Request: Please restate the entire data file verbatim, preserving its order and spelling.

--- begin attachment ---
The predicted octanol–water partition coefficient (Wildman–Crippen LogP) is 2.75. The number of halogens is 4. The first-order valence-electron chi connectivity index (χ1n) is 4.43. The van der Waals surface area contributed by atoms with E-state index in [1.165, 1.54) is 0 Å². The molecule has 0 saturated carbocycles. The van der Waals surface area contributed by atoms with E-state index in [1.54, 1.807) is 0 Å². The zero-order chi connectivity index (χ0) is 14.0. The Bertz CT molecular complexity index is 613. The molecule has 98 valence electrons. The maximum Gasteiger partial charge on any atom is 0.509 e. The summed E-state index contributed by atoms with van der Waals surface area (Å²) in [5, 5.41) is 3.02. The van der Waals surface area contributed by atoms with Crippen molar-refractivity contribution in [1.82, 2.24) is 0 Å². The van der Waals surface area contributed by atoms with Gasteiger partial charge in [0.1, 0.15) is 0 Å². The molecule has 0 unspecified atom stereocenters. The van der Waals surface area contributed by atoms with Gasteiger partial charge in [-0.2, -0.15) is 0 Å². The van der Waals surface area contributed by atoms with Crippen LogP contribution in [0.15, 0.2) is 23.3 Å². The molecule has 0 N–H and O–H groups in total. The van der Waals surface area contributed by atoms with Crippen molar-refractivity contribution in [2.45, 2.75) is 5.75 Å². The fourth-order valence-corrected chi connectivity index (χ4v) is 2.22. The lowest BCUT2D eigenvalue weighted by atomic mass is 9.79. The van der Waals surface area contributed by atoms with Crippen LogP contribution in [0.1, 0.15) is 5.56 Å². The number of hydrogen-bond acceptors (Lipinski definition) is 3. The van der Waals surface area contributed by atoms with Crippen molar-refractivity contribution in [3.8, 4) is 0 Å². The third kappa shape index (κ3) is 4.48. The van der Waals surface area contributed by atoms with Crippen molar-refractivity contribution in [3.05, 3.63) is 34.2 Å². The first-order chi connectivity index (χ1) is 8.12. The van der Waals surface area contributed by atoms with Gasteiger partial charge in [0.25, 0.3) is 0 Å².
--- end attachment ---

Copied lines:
The predicted octanol–water partition coefficient (Wildman–Crippen LogP) is 2.75. The number of halogens is 4. The first-order valence-electron chi connectivity index (χ1n) is 4.43. The van der Waals surface area contributed by atoms with E-state index in [1.165, 1.54) is 0 Å². The molecule has 0 saturated carbocycles. The van der Waals surface area contributed by atoms with E-state index in [1.54, 1.807) is 0 Å². The zero-order chi connectivity index (χ0) is 14.0. The Bertz CT molecular complexity index is 613. The molecule has 98 valence electrons. The maximum Gasteiger partial charge on any atom is 0.509 e. The summed E-state index contributed by atoms with van der Waals surface area (Å²) in [5, 5.41) is 3.02. The van der Waals surface area contributed by atoms with Crippen molar-refractivity contribution in [1.82, 2.24) is 0 Å². The van der Waals surface area contributed by atoms with Gasteiger partial charge in [0.1, 0.15) is 0 Å². The molecule has 0 unspecified atom stereocenters. The van der Waals surface area contributed by atoms with Gasteiger partial charge in [-0.2, -0.15) is 0 Å². The van der Waals surface area contributed by atoms with Crippen LogP contribution in [0.15, 0.2) is 23.3 Å². The molecule has 0 N–H and O–H groups in total. The van der Waals surface area contributed by atoms with Crippen molar-refractivity contribution in [2.45, 2.75) is 5.75 Å². The fourth-order valence-corrected chi connectivity index (χ4v) is 2.22. The lowest BCUT2D eigenvalue weighted by atomic mass is 9.79. The van der Waals surface area contributed by atoms with Crippen LogP contribution in [0.1, 0.15) is 5.56 Å². The number of hydrogen-bond acceptors (Lipinski definition) is 3. The van der Waals surface area contributed by atoms with Crippen molar-refractivity contribution in [3.8, 4) is 0 Å². The third kappa shape index (κ3) is 4.48. The van der Waals surface area contributed by atoms with Crippen molar-refractivity contribution in [3.05, 3.63) is 34.2 Å². The first-order chi connectivity index (χ1) is 8.12. The van der Waals surface area contributed by atoms with Gasteiger partial charge in [0.25, 0.3) is 0 Å².